Following a US$30k investment made by NESsT in 2014, LAVCA spoke with Marcio Waked, Founder of Bio Fair Trade about generating sustainable income for artisans in Brazil and how the Projeto do CRAB (Centro SEBRAE de Referência do Artesanato Brasileiro), a 4,500 m2 renovated space inside three historic buildings in Rio de Janeiro, has helped to draw visibility to Brazilian artisan culture amidst Rio2016 and the Paralympics. Bio Fair Trade’s operational costs are currently covered with revenues and they have plans to double sales over the next five years.
LAVCA: Bio Fair Trade sells products of small groups of artisans, within the fair trade principles, supporting the development of its production and generating sustainable businesses, providing income to hundreds of artisans each year. How did you start Bio Fair Trade, and what problem were you trying to resolve?
Waked: I’ve been volunteering for Casa da Esperança (House of Hope), an NGO that does social work in low-income communities in Recife, Brazil, for over a decade. At the time my former partner Fabiana and I were looking for an income-generating activity for the mothers of the children at our daycare. We came across the Fair Trade framework and decided to support small, productive artisan groups. The biggest problem we identified is their ability to commercialize their work. So we launched Bio Fair Trade with the mission of supporting these artisans and commercializing their products, helping them do sustainable work that generates income and ultimately improves their quality of life.
LAVCA: What is the need for Bio Fair Trade in Brazil? How else do artisans like the ones you’re working with otherwise sell their products?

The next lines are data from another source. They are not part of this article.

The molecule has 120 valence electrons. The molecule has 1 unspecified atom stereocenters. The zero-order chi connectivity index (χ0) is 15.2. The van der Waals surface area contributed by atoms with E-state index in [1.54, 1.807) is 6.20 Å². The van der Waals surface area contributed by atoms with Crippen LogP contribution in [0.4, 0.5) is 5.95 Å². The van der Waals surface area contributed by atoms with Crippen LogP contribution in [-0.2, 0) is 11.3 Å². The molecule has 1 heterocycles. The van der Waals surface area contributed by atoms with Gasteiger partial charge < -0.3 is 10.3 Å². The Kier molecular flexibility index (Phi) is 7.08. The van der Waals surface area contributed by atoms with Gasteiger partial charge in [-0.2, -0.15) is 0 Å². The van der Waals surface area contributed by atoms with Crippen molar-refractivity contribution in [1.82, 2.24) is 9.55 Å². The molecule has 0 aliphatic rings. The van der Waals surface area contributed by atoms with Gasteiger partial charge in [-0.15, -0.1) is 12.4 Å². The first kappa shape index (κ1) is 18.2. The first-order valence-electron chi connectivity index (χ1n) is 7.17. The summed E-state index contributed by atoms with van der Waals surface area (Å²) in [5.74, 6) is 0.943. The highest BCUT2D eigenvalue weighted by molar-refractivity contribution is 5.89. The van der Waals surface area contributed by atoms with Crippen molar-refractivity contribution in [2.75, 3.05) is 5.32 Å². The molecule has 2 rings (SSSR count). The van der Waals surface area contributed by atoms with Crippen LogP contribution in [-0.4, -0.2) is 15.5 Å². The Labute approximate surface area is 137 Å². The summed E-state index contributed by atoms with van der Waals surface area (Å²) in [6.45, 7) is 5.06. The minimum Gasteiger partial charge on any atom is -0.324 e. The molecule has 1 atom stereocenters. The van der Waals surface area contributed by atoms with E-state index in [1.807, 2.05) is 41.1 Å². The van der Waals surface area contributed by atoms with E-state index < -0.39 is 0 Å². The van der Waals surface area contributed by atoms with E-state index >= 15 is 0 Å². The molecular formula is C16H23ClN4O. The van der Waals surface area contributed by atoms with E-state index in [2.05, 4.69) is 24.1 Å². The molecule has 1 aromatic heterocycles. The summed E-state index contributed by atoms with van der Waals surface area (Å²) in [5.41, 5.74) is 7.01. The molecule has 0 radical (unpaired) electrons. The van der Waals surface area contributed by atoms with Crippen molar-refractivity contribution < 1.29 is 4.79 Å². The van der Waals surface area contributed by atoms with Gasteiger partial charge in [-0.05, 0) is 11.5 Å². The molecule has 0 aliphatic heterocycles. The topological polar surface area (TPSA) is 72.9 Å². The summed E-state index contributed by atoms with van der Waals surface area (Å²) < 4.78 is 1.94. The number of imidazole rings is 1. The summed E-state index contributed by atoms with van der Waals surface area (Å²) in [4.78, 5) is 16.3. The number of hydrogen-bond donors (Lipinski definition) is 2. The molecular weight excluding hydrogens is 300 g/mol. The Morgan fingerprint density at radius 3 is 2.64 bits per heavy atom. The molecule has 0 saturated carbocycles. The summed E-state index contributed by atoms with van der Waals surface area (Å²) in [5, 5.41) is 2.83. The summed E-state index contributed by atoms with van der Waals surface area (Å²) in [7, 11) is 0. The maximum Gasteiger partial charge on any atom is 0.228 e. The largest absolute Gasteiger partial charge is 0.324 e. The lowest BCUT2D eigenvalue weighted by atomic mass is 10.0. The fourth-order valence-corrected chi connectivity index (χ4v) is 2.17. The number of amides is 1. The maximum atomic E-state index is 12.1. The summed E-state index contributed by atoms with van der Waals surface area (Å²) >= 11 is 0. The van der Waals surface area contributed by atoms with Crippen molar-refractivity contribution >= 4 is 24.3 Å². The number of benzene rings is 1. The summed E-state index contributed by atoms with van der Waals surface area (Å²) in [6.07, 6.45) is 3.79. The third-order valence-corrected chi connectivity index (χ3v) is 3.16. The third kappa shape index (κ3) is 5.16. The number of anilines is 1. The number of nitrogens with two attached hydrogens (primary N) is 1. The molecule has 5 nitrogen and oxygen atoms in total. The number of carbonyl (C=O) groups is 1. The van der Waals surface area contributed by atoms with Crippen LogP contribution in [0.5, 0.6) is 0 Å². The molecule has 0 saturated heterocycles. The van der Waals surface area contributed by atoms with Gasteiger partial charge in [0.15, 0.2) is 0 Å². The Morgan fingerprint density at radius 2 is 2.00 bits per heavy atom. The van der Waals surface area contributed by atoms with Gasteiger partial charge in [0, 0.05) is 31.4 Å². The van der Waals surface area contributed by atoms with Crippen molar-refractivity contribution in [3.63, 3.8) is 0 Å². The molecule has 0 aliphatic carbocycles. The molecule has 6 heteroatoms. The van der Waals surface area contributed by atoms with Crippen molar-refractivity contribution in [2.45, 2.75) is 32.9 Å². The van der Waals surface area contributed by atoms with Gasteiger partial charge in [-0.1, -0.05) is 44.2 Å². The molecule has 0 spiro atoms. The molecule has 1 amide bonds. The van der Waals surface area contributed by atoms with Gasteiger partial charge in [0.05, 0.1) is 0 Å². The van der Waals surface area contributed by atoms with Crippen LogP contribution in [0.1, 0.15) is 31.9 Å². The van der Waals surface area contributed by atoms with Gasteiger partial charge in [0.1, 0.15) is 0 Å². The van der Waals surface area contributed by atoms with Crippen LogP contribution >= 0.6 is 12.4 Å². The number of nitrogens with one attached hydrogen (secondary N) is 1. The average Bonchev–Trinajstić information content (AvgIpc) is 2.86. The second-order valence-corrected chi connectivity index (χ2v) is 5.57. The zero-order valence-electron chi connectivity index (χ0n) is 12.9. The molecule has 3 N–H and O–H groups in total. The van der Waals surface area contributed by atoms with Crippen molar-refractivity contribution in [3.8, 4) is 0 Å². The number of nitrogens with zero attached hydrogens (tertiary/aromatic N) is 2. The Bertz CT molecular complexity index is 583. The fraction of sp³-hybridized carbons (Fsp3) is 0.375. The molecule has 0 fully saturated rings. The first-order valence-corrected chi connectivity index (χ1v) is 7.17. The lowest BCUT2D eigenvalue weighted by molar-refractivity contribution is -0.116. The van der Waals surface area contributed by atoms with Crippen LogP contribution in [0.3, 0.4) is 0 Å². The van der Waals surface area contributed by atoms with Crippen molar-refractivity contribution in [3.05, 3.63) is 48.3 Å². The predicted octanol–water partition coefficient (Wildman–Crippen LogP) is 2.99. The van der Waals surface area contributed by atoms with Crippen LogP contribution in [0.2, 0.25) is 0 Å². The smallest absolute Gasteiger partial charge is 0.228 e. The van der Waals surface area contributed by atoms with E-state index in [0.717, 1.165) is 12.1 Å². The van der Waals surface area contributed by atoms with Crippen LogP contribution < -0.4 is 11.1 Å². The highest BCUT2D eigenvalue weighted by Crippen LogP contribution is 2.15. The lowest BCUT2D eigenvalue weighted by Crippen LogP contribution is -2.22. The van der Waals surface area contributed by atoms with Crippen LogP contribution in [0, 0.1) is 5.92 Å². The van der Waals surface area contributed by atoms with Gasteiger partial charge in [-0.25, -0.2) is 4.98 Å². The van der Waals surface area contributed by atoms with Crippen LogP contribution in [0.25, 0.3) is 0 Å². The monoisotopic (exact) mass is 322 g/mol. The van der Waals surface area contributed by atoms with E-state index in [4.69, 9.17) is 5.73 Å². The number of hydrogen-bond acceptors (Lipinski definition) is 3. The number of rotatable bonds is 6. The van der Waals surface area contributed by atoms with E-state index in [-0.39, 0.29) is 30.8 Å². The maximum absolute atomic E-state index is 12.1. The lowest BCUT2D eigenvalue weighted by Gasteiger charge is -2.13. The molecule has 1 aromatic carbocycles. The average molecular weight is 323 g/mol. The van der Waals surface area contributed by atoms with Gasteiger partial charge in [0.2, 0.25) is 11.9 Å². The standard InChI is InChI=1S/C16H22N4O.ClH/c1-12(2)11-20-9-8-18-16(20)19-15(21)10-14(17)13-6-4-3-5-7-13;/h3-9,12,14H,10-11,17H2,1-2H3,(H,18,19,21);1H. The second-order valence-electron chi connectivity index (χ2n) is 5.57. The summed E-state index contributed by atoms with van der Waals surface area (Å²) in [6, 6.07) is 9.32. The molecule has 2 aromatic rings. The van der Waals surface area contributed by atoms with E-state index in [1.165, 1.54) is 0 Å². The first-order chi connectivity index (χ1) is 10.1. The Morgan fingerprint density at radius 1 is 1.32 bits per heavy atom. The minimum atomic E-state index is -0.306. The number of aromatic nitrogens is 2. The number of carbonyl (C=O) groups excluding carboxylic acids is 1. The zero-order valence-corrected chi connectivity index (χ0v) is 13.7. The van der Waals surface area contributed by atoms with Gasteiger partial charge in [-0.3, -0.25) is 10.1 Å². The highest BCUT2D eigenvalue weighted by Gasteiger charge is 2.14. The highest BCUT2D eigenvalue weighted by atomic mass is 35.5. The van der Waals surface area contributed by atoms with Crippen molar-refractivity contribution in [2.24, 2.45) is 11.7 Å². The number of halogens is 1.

Waked: SENAES, the Secretaria Nacional de Economia Solidária, published some research indicating that the biggest problem, for more than 70% of artisans, is commercialization. Many of them do not have access to market information or even spaces to sell their products. Hence the importance of Bio Fair Trade that, in addition to training, we’re working with product designers to open new marketing channels in Brazil and abroad.
LAVCA: What kind of deals have you done to distribute products in Brazil or internationally?
Waked: In Brazil, we are regular suppliers to retailers Tok & Stok and Ferreira Costa, and we provide VIP corporate gifts for the Caixa Econômica Federal. Internationally, we are suppliers to Solidar Monde, a fair trade shop network in France, and Barbosa Fair Trade in the Netherlands, which distributes our products to more than 400 Wereld Winkel stores.
Based in principles of Fair Trade, transparency is one of the hallmarks of our negotiations. We never ask discounts for artisans. However, we guide them on the market so that they can create and price products that are commercially viable.
LAVCA: What is your relationship with SEBRAE, and how has it helped Bio Fair Trade? Can you tell us about the artisan store you rolled out at Rio2016 and the Projecto do CRAB?
Waked: We have a great relationship with SEBRAE, Serviço Brasileiro de Apoio às Micro e Pequenas Empresas (Brazilian service of assistance to micro and small enterprises), across most of Brazil. Today Bio Fair Trade is a reference for commercializing artisan products in Brazil. As an indication of our recognition for expertise and competency in this area, we were invited to participate on the jury of the last two editions of the Prêmio Nacional TOP 100 de Artesanato.